• Matthew Berkseth

How Minimalism Can Change Your Life



Society spends much of it’s time trying to figure out how to reduce stress and improve quality of life. We try meditation, yoga, calming music, and a plethora of other options. Rarely do we take a look at the actual cause of what is driving us crazy. When you can’t go to the store without facing 10 different options for each product, or you can’t find your keys because your thoughts are always scattered, maybe the best option is to take a look at the environment that is around you. We live in a society that predicates itself on volume and not simplicity, and that just doesn’t mesh well with a sound mind.


Take for instance the fact that there are 300,000 items in the average household. How does one even accumulate 300,000 items? In a culture that revolves around the next best thing, we tend to hold onto the stuff we don’t use anymore. This causes a huge accumulation of items that end up laying around the house and never see the light of day. Many people have so much extra stuff laying around that they end up needing to rent storage, just so they have a place to keep it! Nearly 10 percent of households in the US end up paying for storage in order to increase the number of items they can keep. The world has an addiction to “stuff,” no matter how much chaos it creates in our lives.


If having too much stuff is the problem, then what is the solution? The answer is to take a minimalistic approach to life. Minimalism, by definition, is the approach of spareness or simplicity. It’s cutting out all of the unnecessary fluff from your life. Getting rid of anything you haven't used in several months, can go a long way to attaining a minimalist lifestyle. Minimalism can have so many positive impacts on an individual's life. Whether it be financially or mentally, there is no denying the benefits. Wondering how minimalism can create time in your life? Studies show that the average person spends 12 days a year looking for things that they can’t find. 12 days!!! That’s 288 hours in a year. In a society where we are barely able to keep up with life, how are we spending that amount of time searching for things we need, that we already have? How does clutter affect your mental health? Studies conducted by UCLA show that there is a direct correlation between clutter and chaotic environments, and spiked cortisol levels in individuals. All this extra stuff in our lives, and all it is doing is taking up space and time that we don’t have, and creating stress that we don’t need.


It’s time for society to take control of our lives and improve our quality of life. Next time you're wondering if you should buy or get something, really stop and ask yourself, “Do I really need this?” If the answer is no, then don't cave! You will appreciate it in the long run!


Society spends much of it’s time trying to figure out how to reduce stress and improve quality of life. We try meditation, yoga, calming music, and a plethora of other options. Rarely do we take a look at the actual cause of what is driving us crazy. When you can’t go to the store without facing 10 different options for each product, or you can’t find your keys because your thoughts are always scattered, maybe the best option is to take a look at the environment that is around you. We live in a society that predicates itself on volume and not simplicity, and that just doesn’t mesh well with a sound mind.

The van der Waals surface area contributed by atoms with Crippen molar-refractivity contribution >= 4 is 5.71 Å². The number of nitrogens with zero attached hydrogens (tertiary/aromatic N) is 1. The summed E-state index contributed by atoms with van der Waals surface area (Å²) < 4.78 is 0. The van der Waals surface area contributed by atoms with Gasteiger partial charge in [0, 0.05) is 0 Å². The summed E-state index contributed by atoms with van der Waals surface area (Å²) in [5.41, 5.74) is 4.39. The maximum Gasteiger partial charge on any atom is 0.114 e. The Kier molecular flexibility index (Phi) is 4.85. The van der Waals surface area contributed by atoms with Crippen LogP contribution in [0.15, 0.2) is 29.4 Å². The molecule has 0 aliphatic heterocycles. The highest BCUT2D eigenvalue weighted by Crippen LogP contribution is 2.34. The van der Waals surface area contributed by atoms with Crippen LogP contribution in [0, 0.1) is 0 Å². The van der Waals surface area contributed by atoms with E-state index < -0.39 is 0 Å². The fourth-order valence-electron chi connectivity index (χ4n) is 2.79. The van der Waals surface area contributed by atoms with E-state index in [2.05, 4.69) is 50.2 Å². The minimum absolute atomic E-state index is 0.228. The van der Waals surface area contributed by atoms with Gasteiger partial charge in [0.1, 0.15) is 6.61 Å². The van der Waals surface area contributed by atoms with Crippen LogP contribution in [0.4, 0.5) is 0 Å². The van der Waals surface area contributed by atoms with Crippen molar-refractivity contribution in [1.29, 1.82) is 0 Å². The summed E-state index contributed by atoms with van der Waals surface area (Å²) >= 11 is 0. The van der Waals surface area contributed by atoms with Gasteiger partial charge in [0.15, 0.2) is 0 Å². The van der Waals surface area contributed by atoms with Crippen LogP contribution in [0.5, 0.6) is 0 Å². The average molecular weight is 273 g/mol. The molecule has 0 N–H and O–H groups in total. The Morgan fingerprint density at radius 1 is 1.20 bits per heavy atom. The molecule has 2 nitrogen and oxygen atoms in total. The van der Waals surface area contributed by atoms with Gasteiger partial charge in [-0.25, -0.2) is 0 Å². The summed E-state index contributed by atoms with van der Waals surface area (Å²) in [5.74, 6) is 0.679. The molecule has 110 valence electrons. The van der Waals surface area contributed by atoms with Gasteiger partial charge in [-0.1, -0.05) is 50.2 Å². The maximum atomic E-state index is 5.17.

Take for instance the fact that there are 300,000 items in the average household. How does one even accumulate 300,000 items? In a culture that revolves around the next best thing, we tend to hold onto the stuff we don’t use anymore. This causes a huge accumulation of items that end up laying around the house and never see the light of day. Many people have so much extra stuff laying around that they end up needing to rent storage, just so they have a place to keep it! Nearly 10 percent of households in the US end up paying for storage in order to increase the number of items they can keep. The world has an addiction to “stuff,” no matter how much chaos it creates in our lives.


If having too much stuff is the problem, then what is the solution? The answer is to take a minimalistic approach to life. Minimalism, by definition, is the approach of spareness or simplicity. It’s cutting out all of the unnecessary fluff from your life. Getting rid of anything you haven't used in several months, can go a long way to attaining a minimalist lifestyle. Minimalism can have so many positive impacts on an individual's life. Whether it be financially or mentally, there is no denying the benefits. Wondering how minimalism can create time in your life? Studies show that the average person spends 12 days a year looking for things that they can’t find. 12 days!!! That’s 288 hours in a year. In a society where we are barely able to keep up with life, how are we spending that amount of time searching for things we need, that we already have? How does clutter affect your mental health? Studies conducted by UCLA show that there is a direct correlation between clutter and chaotic environments, and spiked cortisol levels in individuals. All this extra stuff in our lives, and all it is doing is taking up space and time that we don’t have, and creating stress that we don’t need.


It’s time for society to take control of our lives and improve our quality of life. Next time you're wondering if you should buy or get something, really stop and ask yourself, “Do I really need this?” If the answer is no, then don't cave! You will appreciate it in the long run!







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